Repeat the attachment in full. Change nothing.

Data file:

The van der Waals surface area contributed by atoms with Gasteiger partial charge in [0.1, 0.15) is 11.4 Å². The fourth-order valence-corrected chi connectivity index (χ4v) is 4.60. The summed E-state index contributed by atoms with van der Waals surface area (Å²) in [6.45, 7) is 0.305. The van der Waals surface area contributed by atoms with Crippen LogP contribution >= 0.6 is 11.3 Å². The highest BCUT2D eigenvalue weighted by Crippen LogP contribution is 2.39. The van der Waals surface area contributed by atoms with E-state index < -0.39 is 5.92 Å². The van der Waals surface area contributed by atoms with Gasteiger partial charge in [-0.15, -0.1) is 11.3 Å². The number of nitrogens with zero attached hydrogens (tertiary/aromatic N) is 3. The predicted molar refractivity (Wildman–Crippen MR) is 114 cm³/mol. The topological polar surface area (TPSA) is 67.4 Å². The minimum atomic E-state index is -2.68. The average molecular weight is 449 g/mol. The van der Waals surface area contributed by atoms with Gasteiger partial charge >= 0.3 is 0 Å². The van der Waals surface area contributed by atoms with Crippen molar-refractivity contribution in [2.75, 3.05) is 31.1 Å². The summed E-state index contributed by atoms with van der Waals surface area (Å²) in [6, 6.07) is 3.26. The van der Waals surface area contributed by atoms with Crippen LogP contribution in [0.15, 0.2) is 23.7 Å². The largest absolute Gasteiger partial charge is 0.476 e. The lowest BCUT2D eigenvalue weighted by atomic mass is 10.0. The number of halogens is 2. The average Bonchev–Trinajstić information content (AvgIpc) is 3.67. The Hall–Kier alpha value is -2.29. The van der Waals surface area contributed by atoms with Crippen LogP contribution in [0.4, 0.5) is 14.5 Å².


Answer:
The van der Waals surface area contributed by atoms with Gasteiger partial charge in [0.1, 0.15) is 11.4 Å². The fourth-order valence-corrected chi connectivity index (χ4v) is 4.60. The summed E-state index contributed by atoms with van der Waals surface area (Å²) in [6.45, 7) is 0.305. The van der Waals surface area contributed by atoms with Crippen LogP contribution >= 0.6 is 11.3 Å². The highest BCUT2D eigenvalue weighted by Crippen LogP contribution is 2.39. The van der Waals surface area contributed by atoms with E-state index < -0.39 is 5.92 Å². The van der Waals surface area contributed by atoms with Gasteiger partial charge in [-0.15, -0.1) is 11.3 Å². The number of nitrogens with zero attached hydrogens (tertiary/aromatic N) is 3. The predicted molar refractivity (Wildman–Crippen MR) is 114 cm³/mol. The topological polar surface area (TPSA) is 67.4 Å². The minimum atomic E-state index is -2.68. The average molecular weight is 449 g/mol. The van der Waals surface area contributed by atoms with Gasteiger partial charge >= 0.3 is 0 Å². The van der Waals surface area contributed by atoms with Crippen molar-refractivity contribution in [2.75, 3.05) is 31.1 Å². The summed E-state index contributed by atoms with van der Waals surface area (Å²) in [6, 6.07) is 3.26. The van der Waals surface area contributed by atoms with Crippen LogP contribution in [0.15, 0.2) is 23.7 Å². The largest absolute Gasteiger partial charge is 0.476 e. The lowest BCUT2D eigenvalue weighted by atomic mass is 10.0. The number of halogens is 2. The average Bonchev–Trinajstić information content (AvgIpc) is 3.67. The Hall–Kier alpha value is -2.29. The van der Waals surface area contributed by atoms with Crippen LogP contribution in [0.4, 0.5) is 14.5 Å².